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Great Barrier Reef dumping given OK

Marine park threatened by dredged mud from coal port

Australia's Great Barrier Reef agency approved a plan to dump vast amounts of sediment on the reef as part of a major coal port expansion.

The federal government has approved the expansion of the Abbot Point coal port in northern Queensland, which requires a massive dredging operation to make way for ships entering and leaving the facility.

About 106 million cubic feet of dredged mud will be dumped in the marine park under the plan.

Environment Minister Greg Hunt claimed "some of the strictest conditions in Australian history" would be in place to protect the reef from harm, including water quality measures and safeguards for the reef's plants and animals.

But outraged conservationists say the fragile reef will be gravely threatened by dredging over a 455-acre area.

Environmentalists warned that the reef is already vulnerable, having lost huge amounts of coral in recent decades.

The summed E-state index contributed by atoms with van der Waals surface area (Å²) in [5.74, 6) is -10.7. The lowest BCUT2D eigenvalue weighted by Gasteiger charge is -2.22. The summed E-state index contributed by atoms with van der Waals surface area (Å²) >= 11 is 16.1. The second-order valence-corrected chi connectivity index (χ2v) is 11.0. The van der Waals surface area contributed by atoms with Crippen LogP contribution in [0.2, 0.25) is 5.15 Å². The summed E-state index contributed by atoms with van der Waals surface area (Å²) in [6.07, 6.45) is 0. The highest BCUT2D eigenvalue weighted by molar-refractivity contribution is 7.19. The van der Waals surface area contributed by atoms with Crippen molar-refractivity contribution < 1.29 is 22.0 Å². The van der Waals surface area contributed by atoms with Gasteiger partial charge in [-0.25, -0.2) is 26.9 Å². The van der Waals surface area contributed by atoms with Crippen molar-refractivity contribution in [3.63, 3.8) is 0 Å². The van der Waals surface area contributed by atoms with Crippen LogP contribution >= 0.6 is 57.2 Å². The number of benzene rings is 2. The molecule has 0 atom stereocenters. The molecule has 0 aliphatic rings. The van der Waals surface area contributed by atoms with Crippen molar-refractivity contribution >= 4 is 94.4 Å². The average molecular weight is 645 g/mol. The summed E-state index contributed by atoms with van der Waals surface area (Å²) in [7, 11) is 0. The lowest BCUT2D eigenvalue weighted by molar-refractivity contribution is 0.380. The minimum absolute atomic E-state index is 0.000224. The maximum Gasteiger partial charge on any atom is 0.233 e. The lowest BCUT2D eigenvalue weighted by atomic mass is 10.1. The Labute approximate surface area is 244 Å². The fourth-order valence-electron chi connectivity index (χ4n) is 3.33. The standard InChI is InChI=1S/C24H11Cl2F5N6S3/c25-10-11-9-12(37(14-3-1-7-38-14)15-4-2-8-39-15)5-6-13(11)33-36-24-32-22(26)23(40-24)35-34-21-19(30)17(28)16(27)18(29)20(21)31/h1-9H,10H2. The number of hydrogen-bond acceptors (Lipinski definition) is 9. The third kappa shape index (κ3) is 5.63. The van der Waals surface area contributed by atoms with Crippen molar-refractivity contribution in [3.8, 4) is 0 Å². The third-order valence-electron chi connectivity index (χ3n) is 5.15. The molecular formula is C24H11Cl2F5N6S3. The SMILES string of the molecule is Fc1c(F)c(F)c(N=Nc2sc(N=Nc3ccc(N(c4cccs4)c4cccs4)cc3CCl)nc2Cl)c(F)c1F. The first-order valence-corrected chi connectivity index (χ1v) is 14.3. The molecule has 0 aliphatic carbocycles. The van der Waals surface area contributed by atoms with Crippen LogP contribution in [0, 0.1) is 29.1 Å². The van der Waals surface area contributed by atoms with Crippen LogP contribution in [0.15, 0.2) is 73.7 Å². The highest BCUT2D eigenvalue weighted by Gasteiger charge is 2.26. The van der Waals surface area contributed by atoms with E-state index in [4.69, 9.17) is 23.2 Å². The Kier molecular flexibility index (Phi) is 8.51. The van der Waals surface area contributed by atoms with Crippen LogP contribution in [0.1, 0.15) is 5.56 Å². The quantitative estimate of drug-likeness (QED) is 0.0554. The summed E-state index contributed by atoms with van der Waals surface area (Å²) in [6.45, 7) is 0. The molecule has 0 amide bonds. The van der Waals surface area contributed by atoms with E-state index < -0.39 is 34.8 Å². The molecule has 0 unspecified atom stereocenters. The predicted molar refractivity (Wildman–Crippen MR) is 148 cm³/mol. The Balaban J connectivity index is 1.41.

WWF reef campaign leader Richard Leck said: "We are devastated.

"I think any Australian or anyone around the world who cares about the future of the reef is also devastated by this decision.

"Exactly the wrong thing that you want to do when an ecosystem is suffering is to introduce another major threat to it - and that's what the marine park authority has allowed to happen today."

Apart from the risk that the sediment would smother coral and seagrass, the increased shipping traffic will boost the risk of accidents such as oil spills and collisions with delicate coral beds, the environment group argues.

Great Barrier Reef Marine Park Authority official Bruce Elliot claimed that strict conditions would be placed on the sediment disposal.

He said the decision to grant the application with "rigorous safeguards" would "ensure transparent and best practice environmental management of the project."

Queensland Premier Campbell Newman said his government would protect the environment - but not at the expense of the economy.

"We are in the coal business," he said.

"If you want decent hospitals, schools and police on the beat we all need to understand that."


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